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5.0 out of 5 stars Great!
Better than the movie, and the poor teacher and student settle the differences the have, reese witherspoone sucks! The book is a great read tho!
Published 3 months ago by naomi bir

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3.0 out of 5 stars quick & cute
Tracy Flick wants to win her highschool presidential election, & she'll be beyond bothered if anyone else tries to get in her way. This amusing little book (large print, 200 pages) is told through the various perspectives of those caught up in the election & gives a humorous look at the lives of those affected.
I hate to say I liked the movie better than the...
Published on April 5 2004 by lady detective


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5.0 out of 5 stars Great!, Jan. 10 2014
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This review is from: Election (Paperback)
Better than the movie, and the poor teacher and student settle the differences the have, reese witherspoone sucks! The book is a great read tho!
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1 of 1 people found the following review helpful
4.0 out of 5 stars High School Presidential, June 29 2002
This review is from: Election (Paperback)
The back cover of this edition of "Election" makes the following claims: Tracy Flick, prospective President of Winwood High, is the kind of girl who "edits the yearbook [and] star[s] in the musical"; Paul Warren, likable jock, is so dim he's described as "not sure what's going on"; and the election at the high school is fraught with "sex scandals, smear campaigns, and behind-the-scene power brokers". I mention this, because, curiously, none of these things are found in the book. Oh sure, they could be. Maybe in the in-between scenes, the one that author Tom Perrotta doesn't actually write, but that's reading a little too much into the book's subtext. Either that, or an overworked copywriter never read the book, but rented the movie instead.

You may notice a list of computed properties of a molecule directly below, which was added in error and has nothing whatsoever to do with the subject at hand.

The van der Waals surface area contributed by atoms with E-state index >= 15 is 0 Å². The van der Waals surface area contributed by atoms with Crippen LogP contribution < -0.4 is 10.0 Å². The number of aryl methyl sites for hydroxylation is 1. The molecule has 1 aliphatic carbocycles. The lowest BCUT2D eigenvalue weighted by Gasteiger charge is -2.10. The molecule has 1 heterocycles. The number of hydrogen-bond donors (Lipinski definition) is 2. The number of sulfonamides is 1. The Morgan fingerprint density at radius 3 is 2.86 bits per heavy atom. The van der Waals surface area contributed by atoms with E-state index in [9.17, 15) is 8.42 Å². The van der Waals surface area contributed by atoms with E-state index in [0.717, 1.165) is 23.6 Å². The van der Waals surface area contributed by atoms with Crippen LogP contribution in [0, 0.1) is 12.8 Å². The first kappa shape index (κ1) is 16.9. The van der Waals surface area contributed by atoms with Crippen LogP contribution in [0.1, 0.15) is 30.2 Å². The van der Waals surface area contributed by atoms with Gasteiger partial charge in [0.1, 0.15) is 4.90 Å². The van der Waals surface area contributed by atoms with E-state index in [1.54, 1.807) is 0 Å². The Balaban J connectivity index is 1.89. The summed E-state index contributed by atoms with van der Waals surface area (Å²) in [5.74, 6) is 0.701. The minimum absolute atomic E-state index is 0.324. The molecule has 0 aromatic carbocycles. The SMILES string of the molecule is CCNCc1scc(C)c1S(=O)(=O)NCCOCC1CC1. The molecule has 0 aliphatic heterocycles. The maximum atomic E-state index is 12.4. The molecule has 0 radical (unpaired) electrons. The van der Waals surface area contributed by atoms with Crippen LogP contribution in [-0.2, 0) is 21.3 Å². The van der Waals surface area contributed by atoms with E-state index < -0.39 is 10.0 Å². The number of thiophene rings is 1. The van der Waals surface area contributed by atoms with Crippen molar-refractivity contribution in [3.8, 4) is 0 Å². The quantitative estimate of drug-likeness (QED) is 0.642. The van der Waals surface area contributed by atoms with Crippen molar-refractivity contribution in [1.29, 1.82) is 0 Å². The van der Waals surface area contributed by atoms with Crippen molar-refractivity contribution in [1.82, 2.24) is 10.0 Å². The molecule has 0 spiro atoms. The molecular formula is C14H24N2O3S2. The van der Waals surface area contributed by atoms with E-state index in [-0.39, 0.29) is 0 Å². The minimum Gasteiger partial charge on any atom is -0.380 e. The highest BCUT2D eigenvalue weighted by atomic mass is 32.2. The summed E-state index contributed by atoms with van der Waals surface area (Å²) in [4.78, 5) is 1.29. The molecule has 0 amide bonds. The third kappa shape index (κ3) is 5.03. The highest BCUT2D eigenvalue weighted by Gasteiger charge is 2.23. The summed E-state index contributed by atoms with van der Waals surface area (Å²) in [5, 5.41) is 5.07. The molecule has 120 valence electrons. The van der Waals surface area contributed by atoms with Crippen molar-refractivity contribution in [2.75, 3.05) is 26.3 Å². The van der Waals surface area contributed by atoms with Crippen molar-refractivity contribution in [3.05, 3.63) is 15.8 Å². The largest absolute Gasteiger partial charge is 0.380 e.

This is one of those rare occasions where the movie is more fleshed-out than the book. At a scant 200 pages (it can't be more than 40,000 words long; the slowest of readers could polish it off in a couple of hours), I found myself waiting for favourite scenes from the movie to pop up in prose form. Can you believe that Mr. McAllister doesn't even get stung by a bee in the book? For shame! I know, I know, you can't blame Perrotta for any of this; he wrote the book he wrote and he can't change it now for an audience familiar with the story in another medium. They might be disappointed by the omissions, but I wasn't.